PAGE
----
Nevermind the fact his own dad came into money and kickstarted the whole thing.

It’s details like this that imply that not everyone can make it big. For sure, if you have a parent or a six-figure golden parachute to work with, you could make a lot of things happen. But not everyone has that laying around.

In this economy? Please.

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It Shows You’re Not Engaging With The Problem

The more you dwell on a certain problem, the more you come to understand it and what it asks of you to solve it. Problems, while making you feel bad or negative, still communicate with us.

Problems are part of our lives and what gives us purpose is to be solving them.

Don’t want to solve that problem? Find and make different problems that give you satisfaction to solve.

The blasé response of “why don’t you just” doesn’t solve anything or engage with the problem in any way though, making the one asking more ignorant about what’s at stake and what can be done to solve the issue in the first place.

I remember in gym class in high school I made a point of standing near the opponent goal every time. To me it made sense. Our objective was to be away from most opponents and to score points.

It often frustrated me internally that my teammates weren’t kicking/throwing the ball towards me so I’d have a chance of scoring, especially when they were swarmed by other people. Did they not trust me?

Perhaps it was pride.

Regardless, I look at that scenario and understand more there are nuances. Yes, there’s trust in a teammate. But there is also other possible maneuvers or someone could get in the way.

Having me standing out there in the open could risk me fumbling and screwing up.

That scenario is much like our lives. Sure the solution to our current problems is out there on the playing field called life. However, in order for that to happen, there is a lot that has to be done and things can still get screwed up in the process.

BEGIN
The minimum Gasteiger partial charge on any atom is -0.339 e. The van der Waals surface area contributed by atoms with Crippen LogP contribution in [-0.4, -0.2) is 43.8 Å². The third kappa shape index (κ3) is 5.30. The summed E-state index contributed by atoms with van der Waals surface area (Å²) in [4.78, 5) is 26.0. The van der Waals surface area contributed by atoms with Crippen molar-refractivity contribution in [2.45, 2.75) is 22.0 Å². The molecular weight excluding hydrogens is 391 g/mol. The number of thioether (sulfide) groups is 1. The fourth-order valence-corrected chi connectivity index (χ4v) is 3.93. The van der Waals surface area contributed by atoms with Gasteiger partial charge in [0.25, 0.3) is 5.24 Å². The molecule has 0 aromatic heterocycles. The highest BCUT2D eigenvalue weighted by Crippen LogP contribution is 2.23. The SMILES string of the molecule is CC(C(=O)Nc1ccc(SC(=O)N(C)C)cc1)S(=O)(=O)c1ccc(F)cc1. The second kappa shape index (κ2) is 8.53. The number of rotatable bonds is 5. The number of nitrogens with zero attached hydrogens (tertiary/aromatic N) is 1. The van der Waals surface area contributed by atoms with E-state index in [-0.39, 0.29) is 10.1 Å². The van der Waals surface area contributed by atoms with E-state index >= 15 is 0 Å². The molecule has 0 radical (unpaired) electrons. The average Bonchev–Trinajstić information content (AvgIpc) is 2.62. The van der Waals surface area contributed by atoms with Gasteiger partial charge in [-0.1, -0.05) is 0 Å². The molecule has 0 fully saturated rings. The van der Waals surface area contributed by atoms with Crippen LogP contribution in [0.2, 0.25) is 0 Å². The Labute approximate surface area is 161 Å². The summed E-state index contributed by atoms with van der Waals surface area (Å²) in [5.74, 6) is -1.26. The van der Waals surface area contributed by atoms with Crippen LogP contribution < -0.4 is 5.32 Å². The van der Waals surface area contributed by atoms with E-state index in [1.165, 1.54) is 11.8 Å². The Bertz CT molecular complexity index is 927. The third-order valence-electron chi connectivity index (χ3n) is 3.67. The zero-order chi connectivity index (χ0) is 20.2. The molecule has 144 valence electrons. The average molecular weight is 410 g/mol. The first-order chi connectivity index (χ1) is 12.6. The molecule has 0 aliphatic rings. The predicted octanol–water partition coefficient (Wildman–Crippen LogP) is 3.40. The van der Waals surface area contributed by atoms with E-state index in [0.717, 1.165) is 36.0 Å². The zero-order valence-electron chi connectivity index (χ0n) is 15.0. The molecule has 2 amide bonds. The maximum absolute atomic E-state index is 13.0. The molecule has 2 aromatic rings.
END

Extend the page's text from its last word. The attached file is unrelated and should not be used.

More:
It Doesn’t Solve The Problem

But the biggest reason of all why this question doesn’t help is because it doesn’t solve the issue. Yes, not everything is meant to be resolved with sheer words.

However blurting out what needs to be done doesn’t always help in the way we think it does.

There’s nuances. There’s our own mindset and how we process people’s words and react to them.

Even when we know the answer and what needs to be done, saying and doing are two very different things that have their own set of problems depending on the complexity of what we’re doing.

When solving a problem it helps to be direct.

Direct doesn’t have to be some generalized order. It can be more direct through products or words of advice.

This has worked well with so many gurus in the past like Tony Robbins, who have sponsors and companies at his events selling various stuff. They might not help everyone or be that useful, but it’s better than saying things and not giving people options.

It’s why in productivity articles, I recommend Sukha. Not only for the possible kickbacks, but because I genuinely enjoy it and find it’s made me more productive.

Directness doesn’t have to involve buying a thing though. Sometimes it can be more drilled down advice.

For advice on weight loss, offer up advice on food portions, healthy recipes, home exercises, and so on.

For advice on running a successful business, offer hiring processes, budgeting tricks, simple marketing tricks.

People already know generally what needs to get done, but it’s time we show people how to get it done. And honestly, people who ask that simple question drop the ball hard on that one.